During those dark December evenings playing Christmas songs in the living room with Mom and Nanny, there would come an inevitable moment when a sussurant, steady, chanted beat would begin from the radio’s single speaker. If we’d been talking, we’d stop. I would stare fixedly at one thing while I listened. Sometimes it was be the ceramic nativity scene that my sister Sue had made for Mom over the years, piece by piece. Sometimes it was one of Mom’s decorative container candles, with Christmas scenes printed on the outside in colors translucent enough to reveal the glow within. I’d just stare and listen in reverence.
“Throom, boom, room, boom,” went the men keeping the time, before the women began harmonizing on the lyrics, telling a simple story from the perspective of a humble child. The story wasn’t part of any Scripture, but it imparted a beatific message having to do with unity, love, and giving. It spoke to the need to care for the marginalized, and it felt like it required attentive listening, time after time. This was an essential three minutes of reverence, and at times I would lose all thoughts except that reverence, my consciousness lost in the simple, droning beat. The song exuded spirituality. Those three minutes were transcendent, and every time I hear the song today, I’m immediately taken back across the years, miles, and memories to the warmth of that living room.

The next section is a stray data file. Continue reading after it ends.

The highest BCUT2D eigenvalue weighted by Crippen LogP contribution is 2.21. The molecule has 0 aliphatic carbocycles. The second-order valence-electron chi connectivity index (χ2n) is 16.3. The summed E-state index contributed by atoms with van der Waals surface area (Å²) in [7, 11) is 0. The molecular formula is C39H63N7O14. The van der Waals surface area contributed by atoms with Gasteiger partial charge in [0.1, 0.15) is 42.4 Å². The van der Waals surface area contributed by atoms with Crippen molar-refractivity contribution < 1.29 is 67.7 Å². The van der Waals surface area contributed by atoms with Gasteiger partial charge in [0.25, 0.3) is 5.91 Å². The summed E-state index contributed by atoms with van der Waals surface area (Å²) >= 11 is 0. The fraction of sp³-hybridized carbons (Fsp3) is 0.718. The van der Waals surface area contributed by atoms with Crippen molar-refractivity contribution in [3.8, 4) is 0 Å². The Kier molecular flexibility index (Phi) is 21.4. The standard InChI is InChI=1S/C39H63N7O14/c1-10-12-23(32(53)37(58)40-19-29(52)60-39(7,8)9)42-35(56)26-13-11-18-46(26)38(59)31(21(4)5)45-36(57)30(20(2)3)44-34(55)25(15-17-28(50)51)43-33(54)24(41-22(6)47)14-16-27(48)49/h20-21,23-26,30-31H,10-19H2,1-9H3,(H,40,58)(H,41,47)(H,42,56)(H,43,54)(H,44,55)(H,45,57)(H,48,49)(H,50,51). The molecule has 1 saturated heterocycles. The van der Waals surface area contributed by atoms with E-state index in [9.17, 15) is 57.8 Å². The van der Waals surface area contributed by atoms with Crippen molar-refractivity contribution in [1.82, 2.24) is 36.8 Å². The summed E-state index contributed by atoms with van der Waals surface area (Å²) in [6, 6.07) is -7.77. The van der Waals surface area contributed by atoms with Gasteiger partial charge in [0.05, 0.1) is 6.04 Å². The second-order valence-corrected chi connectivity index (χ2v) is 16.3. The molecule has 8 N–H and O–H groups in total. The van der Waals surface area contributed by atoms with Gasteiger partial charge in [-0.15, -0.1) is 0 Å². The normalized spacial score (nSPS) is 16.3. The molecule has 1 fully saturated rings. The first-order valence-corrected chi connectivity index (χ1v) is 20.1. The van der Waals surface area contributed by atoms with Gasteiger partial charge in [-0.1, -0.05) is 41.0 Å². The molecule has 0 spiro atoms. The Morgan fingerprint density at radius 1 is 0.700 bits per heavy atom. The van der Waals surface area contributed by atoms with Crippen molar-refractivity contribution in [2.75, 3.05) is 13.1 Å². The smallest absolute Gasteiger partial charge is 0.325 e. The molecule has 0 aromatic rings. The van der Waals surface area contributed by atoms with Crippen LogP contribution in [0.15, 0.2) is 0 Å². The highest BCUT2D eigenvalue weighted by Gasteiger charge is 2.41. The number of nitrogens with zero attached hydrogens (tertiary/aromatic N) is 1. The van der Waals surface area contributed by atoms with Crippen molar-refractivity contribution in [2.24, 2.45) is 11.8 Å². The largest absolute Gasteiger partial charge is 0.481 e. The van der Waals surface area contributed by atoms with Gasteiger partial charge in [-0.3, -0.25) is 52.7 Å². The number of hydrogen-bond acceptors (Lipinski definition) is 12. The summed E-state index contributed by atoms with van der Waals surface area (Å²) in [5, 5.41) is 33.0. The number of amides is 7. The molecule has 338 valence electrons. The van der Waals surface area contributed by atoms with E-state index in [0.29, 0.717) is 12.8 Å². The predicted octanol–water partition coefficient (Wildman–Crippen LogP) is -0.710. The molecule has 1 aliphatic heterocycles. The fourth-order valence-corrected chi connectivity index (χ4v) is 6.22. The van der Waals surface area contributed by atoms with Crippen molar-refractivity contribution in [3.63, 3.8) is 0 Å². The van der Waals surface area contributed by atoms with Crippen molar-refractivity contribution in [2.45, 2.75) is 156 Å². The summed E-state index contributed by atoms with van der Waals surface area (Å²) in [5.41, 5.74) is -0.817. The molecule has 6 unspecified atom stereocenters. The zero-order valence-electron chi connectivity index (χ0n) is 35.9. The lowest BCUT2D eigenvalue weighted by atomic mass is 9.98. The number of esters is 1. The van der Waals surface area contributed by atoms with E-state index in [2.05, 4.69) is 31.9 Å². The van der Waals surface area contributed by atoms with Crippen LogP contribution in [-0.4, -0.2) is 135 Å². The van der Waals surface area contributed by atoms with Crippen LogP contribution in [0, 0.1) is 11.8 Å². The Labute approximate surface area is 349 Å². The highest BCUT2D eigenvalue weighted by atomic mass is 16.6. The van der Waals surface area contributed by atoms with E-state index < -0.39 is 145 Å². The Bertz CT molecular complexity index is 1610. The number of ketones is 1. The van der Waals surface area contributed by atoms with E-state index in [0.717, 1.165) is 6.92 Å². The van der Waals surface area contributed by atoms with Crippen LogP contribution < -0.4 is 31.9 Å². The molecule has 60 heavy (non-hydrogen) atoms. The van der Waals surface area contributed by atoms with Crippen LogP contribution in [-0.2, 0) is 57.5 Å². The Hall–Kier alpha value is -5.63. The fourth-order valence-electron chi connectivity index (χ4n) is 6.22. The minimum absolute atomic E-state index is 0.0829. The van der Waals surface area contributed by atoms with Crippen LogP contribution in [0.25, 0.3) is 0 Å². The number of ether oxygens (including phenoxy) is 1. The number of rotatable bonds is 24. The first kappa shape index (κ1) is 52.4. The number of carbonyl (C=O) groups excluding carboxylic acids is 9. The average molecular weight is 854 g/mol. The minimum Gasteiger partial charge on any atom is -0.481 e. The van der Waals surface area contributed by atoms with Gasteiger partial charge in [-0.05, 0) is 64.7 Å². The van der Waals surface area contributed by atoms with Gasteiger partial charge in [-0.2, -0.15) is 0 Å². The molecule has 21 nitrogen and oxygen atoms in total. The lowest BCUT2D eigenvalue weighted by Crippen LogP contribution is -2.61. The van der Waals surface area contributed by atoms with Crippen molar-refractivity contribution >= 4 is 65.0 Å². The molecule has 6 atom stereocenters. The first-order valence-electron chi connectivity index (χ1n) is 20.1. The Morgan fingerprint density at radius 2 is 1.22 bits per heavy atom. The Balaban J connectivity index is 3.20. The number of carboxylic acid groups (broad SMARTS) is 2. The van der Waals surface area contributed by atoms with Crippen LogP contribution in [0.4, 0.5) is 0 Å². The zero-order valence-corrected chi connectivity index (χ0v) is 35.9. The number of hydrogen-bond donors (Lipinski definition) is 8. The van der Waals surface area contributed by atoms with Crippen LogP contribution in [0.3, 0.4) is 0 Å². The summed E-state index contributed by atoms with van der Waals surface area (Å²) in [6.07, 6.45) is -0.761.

When Harry Simeone was under contract for his first Christmas album in the late 1950s, he discovered an obscure song called “Carol of the Drum,” which he re-titled and arranged for the album. It became popular over the next few years, hitting U.S. charts and drawing a following. I know many people who can’t stand listening to it, finding it monotonous and “stupid.” Sure, there are a couple of odd lyrics, but the story is as pure as it gets — an innocent child, possessing nothing, follows three men on faith to give the only thing he can to a baby he believes is there to save him. Yep, the Harry Simeone Chorale’s “The Little Drummer Boy” is nearly perfect. Divine, even.
Come, they told me (pa-rum pum pum pum)
Our newborn King to see (pa-rum pum pum pum).
Our finest gifts we bring (pa-rum pum pum pum)
To lay before the King (pa-rum pum pum pum, rum pum pum pum, rum pum pum pum)
So to honor Him (pa-rum pum pum pum)
When we come.
Baby Jesus (pa-rum pum pum pum),
I am a poor boy, too (pa-rum pum pum pum).
I have no gift to bring (pa-rum pum pum pum)
That’s fit to give our King (pa-rum pum pum pum, rum pum pum pum, rum pum pum pum).
Shall I play for you (pa-rum pum pum pum)
On my drum?
Mary nodded (pa-rum pum pum pum).
The Ox and Lamb kept time (pa-rum pum pum pum).
I played my drum for Him (pa-rum pum pum pum).
I played my best for Him (pa-rum pum pum pum, rum pum pum pum, rum pum pum pum).
Then He smiled at me (pa-rum pum pum pum) —
Me and my drum.
- Aselin Debison, “The Gift“
- Bing Crosby, “Do You Hear What I Hear“
- Harry Belafonte, “The Gifts They Gave” (aka “The Friendly Beasts”)
- Daryl Stuermer, “Little Drummer Boy“
Demons of Christmas past, present, and future.